For example, Lucas couldn’t just tell the viewers that Darth Vader is Luke’s father and then not address it in the later movies, and not resolve Luke and Vader’s relationship in the final climactic battle. It’s a revelation that promised satisfaction to that emotional arc, even if viewers had to wait for the next movie for that satisfaction.

There’s also this article on how to use the Chekhov’s Gun approach to plant promises in your text, and explains the concept in further detail. But it boils down to this – make sure you’re closing all the doors, tying up all the loose threads, and addressing all the questions. 

Again, this doesn’t mean you need a seven-chapter denouement or an explanation of what happened to each character as the adventure ends. It just means that the ending you choose to give the novel has to end the series well, and leave readers content with the information that you chose to impart, and a feeling of being happy with knowing all they know.

As a big fan of fanfiction, I’m also okay with writers not closing every plot off. It is nice to have space to think about what might happen next, especially with side characters whose endings might not have been explained in greater detail or happened off screen.

To make sure I don’t miss anything like this, every time I make a Big Promise in my novels, I write it down on my whiteboard. Example: “Kin and Bevel have to talk about Bev’s desire to be a father / possibly agree to have a kid?” This was brought up in book two of The Accidental Turn series, as well as in the novellas Arrivals and Ghosts, in the short story Health, and the final novel. This promise was satisfied in the novella Magic, and finally tied up in the short story Pride (all of which can be found in The Accidental Collection).

These don’t have to be detailed notes – just a scrawl on the wall is usually enough to remind me when the time comes. And who doesn’t like checking things off a list when you’ve accomplished it?

There are lots of ways to make sure your final book packs an emotional punch. I asked fellow writers on Twitter to chime in, and these are the tips they offered:

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Still have questions? Read more WORDS FOR WRITERS here or ASK ME HERE

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JM FreyWORDS FOR WRITERS: How to Plan a Series
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WORDS FOR WRITERS: How to Create a Pitch Package

WORDS FOR WRITERS: How to Create a Pitch Package

What is a Pitch Package?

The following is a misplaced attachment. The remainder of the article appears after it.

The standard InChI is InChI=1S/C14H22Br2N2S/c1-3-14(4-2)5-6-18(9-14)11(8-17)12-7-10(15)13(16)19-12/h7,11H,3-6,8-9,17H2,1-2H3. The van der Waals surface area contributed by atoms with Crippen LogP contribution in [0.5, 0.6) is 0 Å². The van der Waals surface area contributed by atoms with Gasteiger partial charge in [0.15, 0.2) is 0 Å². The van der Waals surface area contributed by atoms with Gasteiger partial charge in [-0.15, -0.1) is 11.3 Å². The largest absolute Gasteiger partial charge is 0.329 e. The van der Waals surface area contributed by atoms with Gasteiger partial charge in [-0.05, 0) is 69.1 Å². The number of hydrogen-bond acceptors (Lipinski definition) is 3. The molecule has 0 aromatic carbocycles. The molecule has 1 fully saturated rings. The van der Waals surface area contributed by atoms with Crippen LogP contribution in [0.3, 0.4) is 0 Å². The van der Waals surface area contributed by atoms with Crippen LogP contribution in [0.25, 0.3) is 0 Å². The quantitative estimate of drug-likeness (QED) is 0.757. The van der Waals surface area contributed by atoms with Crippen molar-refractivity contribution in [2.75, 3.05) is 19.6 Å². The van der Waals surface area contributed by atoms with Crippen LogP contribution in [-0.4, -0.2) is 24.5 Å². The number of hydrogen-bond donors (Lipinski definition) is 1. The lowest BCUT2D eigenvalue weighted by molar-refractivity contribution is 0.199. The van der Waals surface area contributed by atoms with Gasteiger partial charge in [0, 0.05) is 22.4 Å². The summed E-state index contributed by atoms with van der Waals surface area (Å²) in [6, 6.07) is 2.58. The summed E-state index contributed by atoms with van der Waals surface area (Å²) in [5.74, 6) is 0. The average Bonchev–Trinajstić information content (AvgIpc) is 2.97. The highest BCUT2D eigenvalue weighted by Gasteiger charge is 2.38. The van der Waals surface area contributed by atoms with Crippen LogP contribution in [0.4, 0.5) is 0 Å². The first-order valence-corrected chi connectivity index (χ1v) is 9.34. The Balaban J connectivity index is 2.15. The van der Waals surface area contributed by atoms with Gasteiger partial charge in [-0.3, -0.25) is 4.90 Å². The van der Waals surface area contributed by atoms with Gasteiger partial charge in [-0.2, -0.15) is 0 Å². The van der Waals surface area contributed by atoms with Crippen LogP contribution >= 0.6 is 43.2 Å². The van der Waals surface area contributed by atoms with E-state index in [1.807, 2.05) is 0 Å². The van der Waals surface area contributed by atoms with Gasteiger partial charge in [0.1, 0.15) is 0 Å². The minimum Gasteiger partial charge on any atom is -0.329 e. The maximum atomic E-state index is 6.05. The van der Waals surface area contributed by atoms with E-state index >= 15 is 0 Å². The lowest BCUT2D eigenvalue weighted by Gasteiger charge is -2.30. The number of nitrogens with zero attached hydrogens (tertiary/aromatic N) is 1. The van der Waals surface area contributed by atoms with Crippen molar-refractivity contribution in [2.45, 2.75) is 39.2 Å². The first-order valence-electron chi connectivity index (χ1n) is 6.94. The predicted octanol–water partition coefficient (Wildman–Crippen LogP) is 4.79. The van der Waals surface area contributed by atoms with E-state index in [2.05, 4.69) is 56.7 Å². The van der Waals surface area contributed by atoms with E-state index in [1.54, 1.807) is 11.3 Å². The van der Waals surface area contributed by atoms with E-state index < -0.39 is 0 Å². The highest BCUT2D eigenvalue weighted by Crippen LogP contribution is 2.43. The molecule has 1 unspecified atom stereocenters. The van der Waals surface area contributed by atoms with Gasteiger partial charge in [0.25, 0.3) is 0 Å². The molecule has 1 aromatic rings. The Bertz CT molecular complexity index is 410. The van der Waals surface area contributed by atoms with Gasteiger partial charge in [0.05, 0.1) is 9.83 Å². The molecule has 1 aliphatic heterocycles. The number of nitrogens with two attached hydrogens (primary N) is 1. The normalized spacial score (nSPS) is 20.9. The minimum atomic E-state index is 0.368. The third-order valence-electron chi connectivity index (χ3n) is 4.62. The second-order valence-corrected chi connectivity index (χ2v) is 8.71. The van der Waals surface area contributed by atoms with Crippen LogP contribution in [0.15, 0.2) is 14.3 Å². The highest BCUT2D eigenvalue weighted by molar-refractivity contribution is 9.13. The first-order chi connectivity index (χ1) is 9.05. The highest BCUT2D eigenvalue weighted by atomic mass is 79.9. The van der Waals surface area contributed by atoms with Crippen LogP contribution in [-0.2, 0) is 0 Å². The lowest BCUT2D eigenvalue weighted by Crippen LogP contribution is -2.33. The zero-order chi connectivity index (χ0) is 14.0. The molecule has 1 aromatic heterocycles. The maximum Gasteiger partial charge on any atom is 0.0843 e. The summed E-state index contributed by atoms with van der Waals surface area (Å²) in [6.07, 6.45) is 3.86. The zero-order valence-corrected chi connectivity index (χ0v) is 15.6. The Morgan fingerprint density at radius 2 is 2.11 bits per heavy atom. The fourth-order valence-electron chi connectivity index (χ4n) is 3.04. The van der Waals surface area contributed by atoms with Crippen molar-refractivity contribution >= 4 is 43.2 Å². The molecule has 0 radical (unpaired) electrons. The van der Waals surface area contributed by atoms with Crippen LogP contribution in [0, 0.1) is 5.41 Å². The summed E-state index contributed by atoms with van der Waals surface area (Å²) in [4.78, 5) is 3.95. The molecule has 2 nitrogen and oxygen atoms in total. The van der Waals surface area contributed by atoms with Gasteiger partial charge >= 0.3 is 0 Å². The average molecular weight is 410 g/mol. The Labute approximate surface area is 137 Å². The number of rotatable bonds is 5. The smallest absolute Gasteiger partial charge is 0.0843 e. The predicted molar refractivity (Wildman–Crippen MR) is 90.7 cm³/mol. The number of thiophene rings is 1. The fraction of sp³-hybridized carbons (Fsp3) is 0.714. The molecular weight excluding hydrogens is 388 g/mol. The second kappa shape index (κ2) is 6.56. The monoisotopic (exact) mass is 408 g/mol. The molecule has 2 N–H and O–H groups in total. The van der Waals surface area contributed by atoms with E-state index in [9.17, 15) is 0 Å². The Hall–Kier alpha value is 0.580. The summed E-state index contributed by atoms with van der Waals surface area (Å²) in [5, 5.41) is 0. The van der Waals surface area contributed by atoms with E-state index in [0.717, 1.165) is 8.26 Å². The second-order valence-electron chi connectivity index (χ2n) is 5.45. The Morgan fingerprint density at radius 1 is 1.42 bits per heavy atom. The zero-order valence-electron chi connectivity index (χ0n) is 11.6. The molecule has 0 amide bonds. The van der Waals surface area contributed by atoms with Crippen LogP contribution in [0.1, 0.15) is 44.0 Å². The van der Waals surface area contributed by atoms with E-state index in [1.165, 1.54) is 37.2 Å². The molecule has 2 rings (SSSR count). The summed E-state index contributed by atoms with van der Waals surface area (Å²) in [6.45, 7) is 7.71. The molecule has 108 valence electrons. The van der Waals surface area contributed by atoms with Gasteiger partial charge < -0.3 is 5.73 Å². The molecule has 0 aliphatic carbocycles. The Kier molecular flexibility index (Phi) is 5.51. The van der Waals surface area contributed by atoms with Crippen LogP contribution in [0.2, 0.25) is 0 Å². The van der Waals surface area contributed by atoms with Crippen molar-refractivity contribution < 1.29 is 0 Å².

Also called a Bible, or a Pitch Doc, this is a collection of very specific documents and write ups, which you’ll need along the publishing and marketing journey. But why do you need it?

Because agents, editors, publishers, and marketers are going to ask for it. The documents that you create for this package will help a publisher or agent decide whether they’d like to take you or your book on. But these documents will also have a second life in supporting the work done by your publicist, marketing team, and yourself when it comes to hype your book sales.  It can even have a third life as being the basis for a pitches used by your foriegn rights agents and / or dramatic rights agents, and if you snag a dramatic adaptation option, in the film / TV Bible or Pitch Doc.

In short, they’re dead useful, if… involved to create. Here’s what I try to create (and suggest you have) in every Novel Pitch Package:

 

  • The manuscript

 

The totally complete (betaed, edited, polished) manuscript. If you’re not done writing the book, don’t bother pitching it. You never know when someone is going to ask for the full within hours of you submitting the query, and if you don’t have it ready, you’re not going to look very professional, and thus worth taking on.

  • Super polished first 100 pages

Some agents / publishers ask for 3 chapters, some ask for five, instead of asking for the whole novel all at once. Make sure you have a few files separated out of

– just the first three chapters
– just the first five
– and just the first hundred pages.

And make sure they are super-polished. These are the chapters that will speak for the whole of your novel, so make sure they’re on their best behavior.

 

  • Synopsis (5 page, 3 page, and 1 page)
    I’ve already covered how to write a synopsis pretty extensively here, so go have a look-see at that article when you’re ready to write your Synopsis. Make sure you write one in all three lengths, as you’ll want to have them prepared for whatever size is requested.
  • Back Cover Copy

 

This is the one-paragraph description of the book that is simultaneously a sales pitch and a way to hook the person holding your book (or reading the description on a website), and entices them to buy it. It should be in the voice of the book, snappy, easy to understand without leaning too heavily on tired cliche, and leave the reader wanting more. For examples of cover copy for my books, check out my store. Sometimes I write this before I finish the novel, sometimes I write it after, but always make sure you really work this item to make sure it’s polished, intriguing, and accurately describes the book as it is, not as you intended to write it.

 

  • Query paragraph